When it comes to your story arc, you spend hours and days and several cups of coffee plotting your outline to make sure each point is executed to perfection. But are you showing rather than telling your reader along the way?
The exposition portion of the story arc involves acclimating the reader into the context of the book with relevant details regarding story and character. The way to show rather than tell your readers the exposition of your novel is by interspersing the details within character action. Rather than beginning your novel with this long history of the world, your story is set in, begin with a scene where your character is in action in some way. They could be running late for work, dreading a first date, or even preparing for a battle in more action-based novels.
These details help ground the story in the ‘present’ of the novel and they allow the reader to learn about the character in the ‘now’ as we’re hearing about the relevant parts of their past. For example, let’s say we’re getting exposition about how your character used to be more jaded but we’re seeing them helping an elderly person cross the street as they’re rushing to work. The reader can directly see that the character has changed over time and this poses a question of what has changed, which you can then answer in the exposition.
2) Inciting Incident
The next stage of your story arc is the inciting incident, or the event that sets your story in motion. This is the event that should answer the question ‘why does your story take place now? Why today?’ There has to be something major going on in the life of your protagonist in order for your story to start where it does. And if you’re thinking to yourself that a major event or character moment doesn’t happen in the beginning of your story, then you haven’t found your beginning yet.
When it comes to showing rather than telling your inciting incident, focus on describing the action and emotion of the scene. The event should be obvious enough to the reader for them to know it’s the inciting incident (again, if it’s not your story needs a rewrite). But to help them along, make sure you’re writing ‘in-scene’ and playing up the drama, emotion, dialogue, and action of the moment. This way your reader will know for sure that this is where the story arc that they’ll follow for the entire novel begins.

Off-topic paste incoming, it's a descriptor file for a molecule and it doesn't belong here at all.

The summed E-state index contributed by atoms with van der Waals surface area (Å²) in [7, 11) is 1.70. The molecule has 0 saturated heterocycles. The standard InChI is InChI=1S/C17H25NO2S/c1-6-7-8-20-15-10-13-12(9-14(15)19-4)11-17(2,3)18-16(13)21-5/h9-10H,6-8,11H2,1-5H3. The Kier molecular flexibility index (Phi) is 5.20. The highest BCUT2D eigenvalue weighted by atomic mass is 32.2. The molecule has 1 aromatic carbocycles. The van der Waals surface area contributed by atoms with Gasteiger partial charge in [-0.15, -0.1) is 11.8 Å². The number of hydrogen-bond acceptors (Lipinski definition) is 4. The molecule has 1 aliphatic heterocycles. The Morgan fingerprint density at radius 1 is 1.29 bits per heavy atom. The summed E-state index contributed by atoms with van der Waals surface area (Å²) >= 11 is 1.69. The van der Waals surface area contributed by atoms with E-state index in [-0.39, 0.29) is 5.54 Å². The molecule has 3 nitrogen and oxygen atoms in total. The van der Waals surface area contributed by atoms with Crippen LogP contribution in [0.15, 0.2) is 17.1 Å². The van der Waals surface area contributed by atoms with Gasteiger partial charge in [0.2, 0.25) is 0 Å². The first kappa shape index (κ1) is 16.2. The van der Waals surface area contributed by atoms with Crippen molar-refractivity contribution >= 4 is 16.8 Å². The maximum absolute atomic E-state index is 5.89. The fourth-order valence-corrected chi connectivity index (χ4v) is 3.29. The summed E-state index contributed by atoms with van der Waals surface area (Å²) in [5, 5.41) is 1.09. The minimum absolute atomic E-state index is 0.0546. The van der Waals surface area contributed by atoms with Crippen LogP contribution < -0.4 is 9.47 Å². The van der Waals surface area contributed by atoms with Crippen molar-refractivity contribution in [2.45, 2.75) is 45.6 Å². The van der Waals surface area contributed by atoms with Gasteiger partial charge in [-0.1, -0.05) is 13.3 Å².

3) Rising Action
The rising action involves a series of events (connected to the original inciting incident) that continue to further the plot of the story towards the eventual climax. So, for example, if the inciting incident was an announcement that a tornado will hit the protagonist’s town, the rising action would involve trying to stock up on supplies, trying to create a bunker to hide in, and even the beginning effects of the tornado. And your protagonist will have obstacles along each plot point, so when they go to the store everything they need will be sold out.
In order to show your readers the rising action of your novel, focus on plotting out these points prior to writing them. Make sure your plot doesn’t go through too long of a lull without the rising action coming into play. And, when you’re writing a scene with a rising action plot point, make sure the stakes are high and clear to the reader. The most obvious stakes are life or death, but perhaps one of your rising action plot points is that a character overhears his best friend talking badly about him behind his back. Without even needing to state it, the reader can infer that it’s their friendship that is at stake in this moment.
The climax of the story should contain two elements: action and choice. The main plot of your story should eventually lead to a choice that your protagonist must make. Then, the climax and/or resolution of your story should be a direct result of the choice they end up making. You, therefore, must make sure that both the choice and action of your climax make sense for your character and the rest of the plot points in your story.
If you’ve done your job write, the choice should be obvious to the reader at this point. All of the plot points should build-up to this moment and, although the reader may not know what the protagonist will choose, they should know what the choice will be between. When it comes to the climax, however, the way to make it obvious to the reader is to write in-scene. Forgo using exposition, limit any internal monologues, and don’t use long scene descriptors. Instead, focus on using short sentences to increase the pace and urgency. Use lots of dialogue and action in this moment as well.
Finally, the resolution involves wrapping up the plot of the story. This is a calm point after the high action of the climax of your story where things are falling into place (for better or worse). Focus on tying up any loose ends in your story here. Make sure any consequences of your protagonist’s choice are addressed.
Instead of directly telling your reader that things are being ‘resolved’, focus on dialogue here. Any important conversations that need to be had between characters with rising tension or characters with unresolved issues should be played out before the reader. You don’t need to wrap everything up in a bow for the reader to know this is the resolution of your story. You need only to make sure any leftover moments that need to happen, happen here.